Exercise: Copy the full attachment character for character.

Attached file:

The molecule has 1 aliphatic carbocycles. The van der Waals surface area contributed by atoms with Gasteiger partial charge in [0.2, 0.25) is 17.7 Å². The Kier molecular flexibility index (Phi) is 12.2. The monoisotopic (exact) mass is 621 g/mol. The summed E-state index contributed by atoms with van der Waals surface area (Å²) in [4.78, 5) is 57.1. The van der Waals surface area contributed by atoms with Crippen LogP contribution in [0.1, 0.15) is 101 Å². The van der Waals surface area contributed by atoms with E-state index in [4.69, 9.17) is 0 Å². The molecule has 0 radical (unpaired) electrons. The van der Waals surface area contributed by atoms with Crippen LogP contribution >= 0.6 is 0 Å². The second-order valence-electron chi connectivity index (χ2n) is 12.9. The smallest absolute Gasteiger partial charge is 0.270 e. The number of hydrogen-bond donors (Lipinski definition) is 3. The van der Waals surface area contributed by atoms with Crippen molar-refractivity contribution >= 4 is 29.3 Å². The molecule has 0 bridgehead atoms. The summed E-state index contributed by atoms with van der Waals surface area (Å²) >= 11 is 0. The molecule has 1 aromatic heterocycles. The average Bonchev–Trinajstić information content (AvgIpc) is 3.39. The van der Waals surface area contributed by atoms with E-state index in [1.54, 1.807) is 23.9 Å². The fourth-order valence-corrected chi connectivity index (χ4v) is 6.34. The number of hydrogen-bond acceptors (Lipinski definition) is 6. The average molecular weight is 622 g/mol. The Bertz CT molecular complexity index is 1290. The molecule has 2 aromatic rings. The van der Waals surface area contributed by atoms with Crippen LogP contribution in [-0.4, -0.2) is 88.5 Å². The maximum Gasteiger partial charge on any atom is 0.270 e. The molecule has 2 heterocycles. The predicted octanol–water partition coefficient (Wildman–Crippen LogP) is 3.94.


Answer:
The molecule has 1 aliphatic carbocycles. The van der Waals surface area contributed by atoms with Gasteiger partial charge in [0.2, 0.25) is 17.7 Å². The Kier molecular flexibility index (Phi) is 12.2. The monoisotopic (exact) mass is 621 g/mol. The summed E-state index contributed by atoms with van der Waals surface area (Å²) in [4.78, 5) is 57.1. The van der Waals surface area contributed by atoms with Crippen LogP contribution in [0.1, 0.15) is 101 Å². The van der Waals surface area contributed by atoms with E-state index in [4.69, 9.17) is 0 Å². The molecule has 0 radical (unpaired) electrons. The van der Waals surface area contributed by atoms with Crippen LogP contribution >= 0.6 is 0 Å². The second-order valence-electron chi connectivity index (χ2n) is 12.9. The smallest absolute Gasteiger partial charge is 0.270 e. The number of hydrogen-bond donors (Lipinski definition) is 3. The van der Waals surface area contributed by atoms with Crippen molar-refractivity contribution >= 4 is 29.3 Å². The molecule has 0 bridgehead atoms. The summed E-state index contributed by atoms with van der Waals surface area (Å²) >= 11 is 0. The molecule has 1 aromatic heterocycles. The average Bonchev–Trinajstić information content (AvgIpc) is 3.39. The van der Waals surface area contributed by atoms with E-state index in [1.54, 1.807) is 23.9 Å². The fourth-order valence-corrected chi connectivity index (χ4v) is 6.34. The number of hydrogen-bond acceptors (Lipinski definition) is 6. The average molecular weight is 622 g/mol. The Bertz CT molecular complexity index is 1290. The molecule has 2 aromatic rings. The van der Waals surface area contributed by atoms with Crippen LogP contribution in [-0.4, -0.2) is 88.5 Å². The maximum Gasteiger partial charge on any atom is 0.270 e. The molecule has 2 heterocycles. The predicted octanol–water partition coefficient (Wildman–Crippen LogP) is 3.94.